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Those of you who have read me for a while may have noticed a surprising
number of posts are oriented toward stand-up comics. Just one glance at my
category cloud confirms this – – the “Humor” section is much larger than
many of the others, even though this is ostensibly a blog about charting
the financial markets, which is about as far away from comedy as can be
imagined.

I’ve been thinking about this myself: what is this fascination I’ve got
with comedians? After all, I don’t even like the vast majority of them. I
do, however, fixate on the greats like George Carlin, Greg Giraldo, Emo
Phillips, Richard Pryor, Patton Oswalt, Norm MacDonald, and others.

Having thought it over, here’s what I think is the appeal:

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ONE MAN BAND – stand-up comedy is a one-man deal. You’re on your own. You
start on your own. You succeed or fail on your own. It’s really up to your
own drive, grit, luck, self-discipline, and creativity. That appeals to
me, and it lines up, piece by piece, with what it’s like to do what I do
(notwithstanding the fact that I’m not on stage).

CROWD CONTROL – by definition, a stand-up is going to have a relationship
with his audience. Some audiences are good. Some not so good. And, from
time to time, there’s going to be some jerk-off or drunk who just wants to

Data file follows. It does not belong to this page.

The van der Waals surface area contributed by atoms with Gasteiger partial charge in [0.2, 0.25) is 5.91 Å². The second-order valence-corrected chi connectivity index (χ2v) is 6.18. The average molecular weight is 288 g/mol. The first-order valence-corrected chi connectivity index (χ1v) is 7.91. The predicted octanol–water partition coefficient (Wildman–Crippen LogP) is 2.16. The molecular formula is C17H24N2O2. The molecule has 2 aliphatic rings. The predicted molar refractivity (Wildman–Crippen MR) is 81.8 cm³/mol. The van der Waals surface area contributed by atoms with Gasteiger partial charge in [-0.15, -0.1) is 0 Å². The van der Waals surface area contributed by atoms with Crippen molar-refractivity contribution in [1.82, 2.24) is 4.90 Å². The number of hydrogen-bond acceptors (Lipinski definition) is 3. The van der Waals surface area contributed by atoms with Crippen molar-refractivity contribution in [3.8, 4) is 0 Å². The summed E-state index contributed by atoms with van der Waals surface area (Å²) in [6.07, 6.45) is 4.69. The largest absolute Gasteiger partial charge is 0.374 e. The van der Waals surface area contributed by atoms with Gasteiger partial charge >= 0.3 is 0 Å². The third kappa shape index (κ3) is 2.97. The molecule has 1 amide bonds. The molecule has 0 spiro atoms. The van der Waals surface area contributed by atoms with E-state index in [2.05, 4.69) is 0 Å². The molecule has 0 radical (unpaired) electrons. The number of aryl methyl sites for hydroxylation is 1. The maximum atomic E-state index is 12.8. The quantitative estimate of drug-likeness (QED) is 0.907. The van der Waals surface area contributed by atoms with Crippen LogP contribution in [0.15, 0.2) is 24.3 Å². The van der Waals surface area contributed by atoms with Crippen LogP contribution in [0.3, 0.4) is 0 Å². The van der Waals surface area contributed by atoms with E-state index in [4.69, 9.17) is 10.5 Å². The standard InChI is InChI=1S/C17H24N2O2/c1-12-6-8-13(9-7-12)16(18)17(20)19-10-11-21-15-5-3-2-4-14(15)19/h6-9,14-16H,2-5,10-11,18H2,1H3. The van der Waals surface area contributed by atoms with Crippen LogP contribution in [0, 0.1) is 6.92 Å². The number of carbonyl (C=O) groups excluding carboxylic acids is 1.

give you a hard time. Again, this is precisely what I’ve lived with during
my nearly thirteen years as a blogger and web broadcaster.

THE LONG TAIL – there are thousands of people who stand in front of a
microphone and try to tell jokes around the country. A couple hundred are
able to scrape together a living with it. A few dozen are very successful
with it. And a tiny handful get stinking rich at the profession (think
Jerry Seinfeld or Larry the cable guy). It’s just the same in the
wonderful world of blogging (I’m somewhere between the “scraping by” and
“successful” categories myself).

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So, yes, I feel a certain kinship with these folks, and there’s one final
element I’d like to suggest, based largely on our patron saint George
Carlin, and that is INTEGRITY. Early in his career, George dressed in a
nice suit, had a clean haircut, and did jokes that night club crowds would
enjoy. He knew deep down he wasn’t being true to himself, and he just
about torpedoed his career by deciding to adhere to what he really felt
and saying what he really wanted to say.

The same goes for Greg, who ditched a Harvard law degree and role as
an attorney to do what he loved (R.I.P.).

Luckily for all of us, what George had to say resonated with a certain portion
of the population, and as the years went on, he aligned closer and closer
to his heart. He took a big chance, and it worked. That isn’t always for
for artists.

I try to do the same here. I write what’s on my mind. The public mood and
public markets don’t necessarily support what’s in my mind and my heart,
but I need to stay true to them both. I don’t think I could ever be a
stand-up, but I’m glad life has given me at least one decent way to
express myself that has some important traits in common with the
profession. And for that, I thank you.

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